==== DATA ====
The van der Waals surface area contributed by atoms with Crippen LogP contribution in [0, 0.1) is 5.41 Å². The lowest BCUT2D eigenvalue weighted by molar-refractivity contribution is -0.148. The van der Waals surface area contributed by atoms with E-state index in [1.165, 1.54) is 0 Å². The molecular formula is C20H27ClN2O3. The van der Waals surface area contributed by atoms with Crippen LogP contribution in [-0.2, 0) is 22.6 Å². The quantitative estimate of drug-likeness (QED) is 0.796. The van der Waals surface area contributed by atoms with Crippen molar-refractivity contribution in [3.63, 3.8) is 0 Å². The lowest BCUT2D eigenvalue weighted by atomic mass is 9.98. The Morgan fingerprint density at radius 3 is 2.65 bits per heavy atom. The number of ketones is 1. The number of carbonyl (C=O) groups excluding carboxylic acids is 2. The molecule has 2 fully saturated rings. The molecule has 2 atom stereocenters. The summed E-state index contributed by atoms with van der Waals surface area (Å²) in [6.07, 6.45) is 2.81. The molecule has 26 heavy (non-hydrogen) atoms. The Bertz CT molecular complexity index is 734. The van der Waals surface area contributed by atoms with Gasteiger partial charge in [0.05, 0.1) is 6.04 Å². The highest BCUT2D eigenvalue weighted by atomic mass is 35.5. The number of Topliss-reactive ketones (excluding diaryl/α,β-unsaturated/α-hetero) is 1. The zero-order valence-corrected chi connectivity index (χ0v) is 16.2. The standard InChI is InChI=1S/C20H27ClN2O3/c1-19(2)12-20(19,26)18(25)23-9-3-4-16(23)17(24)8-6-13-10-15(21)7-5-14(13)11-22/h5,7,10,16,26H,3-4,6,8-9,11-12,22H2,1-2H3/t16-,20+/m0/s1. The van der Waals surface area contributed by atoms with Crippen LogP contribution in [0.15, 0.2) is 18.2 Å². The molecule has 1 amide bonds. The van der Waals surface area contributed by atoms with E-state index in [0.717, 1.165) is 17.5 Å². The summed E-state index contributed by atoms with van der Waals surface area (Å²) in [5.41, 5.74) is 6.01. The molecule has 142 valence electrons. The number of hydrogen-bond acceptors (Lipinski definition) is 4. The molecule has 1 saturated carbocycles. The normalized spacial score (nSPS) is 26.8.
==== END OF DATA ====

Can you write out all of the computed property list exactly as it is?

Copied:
The van der Waals surface area contributed by atoms with Crippen LogP contribution in [0, 0.1) is 5.41 Å². The lowest BCUT2D eigenvalue weighted by molar-refractivity contribution is -0.148. The van der Waals surface area contributed by atoms with E-state index in [1.165, 1.54) is 0 Å². The molecular formula is C20H27ClN2O3. The van der Waals surface area contributed by atoms with Crippen LogP contribution in [-0.2, 0) is 22.6 Å². The quantitative estimate of drug-likeness (QED) is 0.796. The van der Waals surface area contributed by atoms with Crippen molar-refractivity contribution in [3.63, 3.8) is 0 Å². The lowest BCUT2D eigenvalue weighted by atomic mass is 9.98. The Morgan fingerprint density at radius 3 is 2.65 bits per heavy atom. The number of ketones is 1. The number of carbonyl (C=O) groups excluding carboxylic acids is 2. The molecule has 2 fully saturated rings. The molecule has 2 atom stereocenters. The summed E-state index contributed by atoms with van der Waals surface area (Å²) in [6.07, 6.45) is 2.81. The molecule has 26 heavy (non-hydrogen) atoms. The Bertz CT molecular complexity index is 734. The van der Waals surface area contributed by atoms with Gasteiger partial charge in [0.05, 0.1) is 6.04 Å². The highest BCUT2D eigenvalue weighted by atomic mass is 35.5. The number of Topliss-reactive ketones (excluding diaryl/α,β-unsaturated/α-hetero) is 1. The zero-order valence-corrected chi connectivity index (χ0v) is 16.2. The standard InChI is InChI=1S/C20H27ClN2O3/c1-19(2)12-20(19,26)18(25)23-9-3-4-16(23)17(24)8-6-13-10-15(21)7-5-14(13)11-22/h5,7,10,16,26H,3-4,6,8-9,11-12,22H2,1-2H3/t16-,20+/m0/s1. The van der Waals surface area contributed by atoms with Crippen LogP contribution in [0.15, 0.2) is 18.2 Å². The molecule has 1 amide bonds. The van der Waals surface area contributed by atoms with E-state index in [0.717, 1.165) is 17.5 Å². The summed E-state index contributed by atoms with van der Waals surface area (Å²) in [5.41, 5.74) is 6.01. The molecule has 142 valence electrons. The number of hydrogen-bond acceptors (Lipinski definition) is 4. The molecule has 1 saturated carbocycles. The normalized spacial score (nSPS) is 26.8.